COP26’s Unfinished Business

Civil society, climate scientists and activists and people must remain mobilized and continue to press governments of the worst polluting countries to drastically cut down their emissions of greenhouses gases, urgently end their use of coal and fossil fuels

By Mrinal Roy

After two weeks of intense negotiations to reach agreement on 14 November, British Prime Minister Boris Johnson hailed the final COP26 agreement as ‘the beginning of the end for coal power’.

CTV News 

Aptly summarising the arcane dynamics of difficult international negotiations, Boris Johnson pointedly stated after the conclusion of COP 26:

‘Those for whom climate change is already a matter of life and death, who can only stand by as their islands are submerged, their farmland turned to desert, their homes battered by storms, they demanded a high level of ambition from this summit.

‘While many of us were willing to go there, that wasn’t true of everybody. Sadly that’s the nature of diplomacy. We can lobby, we can cajole, we can encourage, but we cannot force sovereign nations to do what they do not wish to do.’

The reality is that the agreement was disappointingly short of the drastic reductions in carbon emissions required by climate scientists, people across the world enduring the dire impact of climate change and the young to save our planet from a climate change catastrophe. Too many polluting countries are still dragging their feet to buy time to safeguard the parochial interests of their economy highly dependent on the use of highly polluting fossils fuels and coal despite the fact that their actions are choking and throttling our homeland, planet Earth.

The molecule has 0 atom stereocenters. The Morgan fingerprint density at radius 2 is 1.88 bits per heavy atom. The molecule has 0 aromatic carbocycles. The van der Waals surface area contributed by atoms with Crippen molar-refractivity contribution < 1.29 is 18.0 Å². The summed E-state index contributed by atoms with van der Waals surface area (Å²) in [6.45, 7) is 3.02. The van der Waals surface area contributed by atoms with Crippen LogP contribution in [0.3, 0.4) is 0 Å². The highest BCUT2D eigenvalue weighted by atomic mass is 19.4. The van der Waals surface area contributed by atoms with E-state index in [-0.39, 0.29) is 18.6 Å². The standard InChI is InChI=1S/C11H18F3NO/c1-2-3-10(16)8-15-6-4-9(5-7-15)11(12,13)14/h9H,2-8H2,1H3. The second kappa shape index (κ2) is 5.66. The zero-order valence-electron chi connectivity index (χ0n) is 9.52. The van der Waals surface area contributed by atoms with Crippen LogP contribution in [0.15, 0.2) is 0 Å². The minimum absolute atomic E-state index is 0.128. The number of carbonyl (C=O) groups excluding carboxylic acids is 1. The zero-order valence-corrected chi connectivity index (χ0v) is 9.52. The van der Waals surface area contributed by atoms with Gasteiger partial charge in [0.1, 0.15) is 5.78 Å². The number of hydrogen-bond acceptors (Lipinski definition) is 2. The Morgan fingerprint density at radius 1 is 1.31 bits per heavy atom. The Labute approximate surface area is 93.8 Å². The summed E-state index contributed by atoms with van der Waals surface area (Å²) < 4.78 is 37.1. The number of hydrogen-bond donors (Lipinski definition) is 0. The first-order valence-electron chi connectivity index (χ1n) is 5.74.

The world’s three largest emitters of greenhouse gases are China, the United States and the European Union on an absolute basis. The United States and Russia have the highest per capita greenhouse gas emissions.

Insidious lobbies

Despite their carbon footprint and the enormous amount of greenhouse gases generated by their presence, some 40,000 delegates from 197 countries attended the COP26 summit on climate change in Glasgow. The stakes for the producers and exporters of fossil fuels and coal are so high that 503 persons linked to the fossil fuel industry were also present in Glasgow to insidiously lobby and tweak the outcome of the COP26 to safeguard their vested interests. Such lobbies are also active in Mauritius to safeguard and extend the lifespan of lucrative power plants principally using highly polluting coal.

In spite of some positive decisions, efforts to drastically cut down carbon emissions to limit global warming within the threshold of 1.5 degree Celsius fell far short. Many countries adversely affected by the dire impact of climate change stated during the closing sessions of the climate summit that the COP 26 agreement did not go far enough.

Culpable delay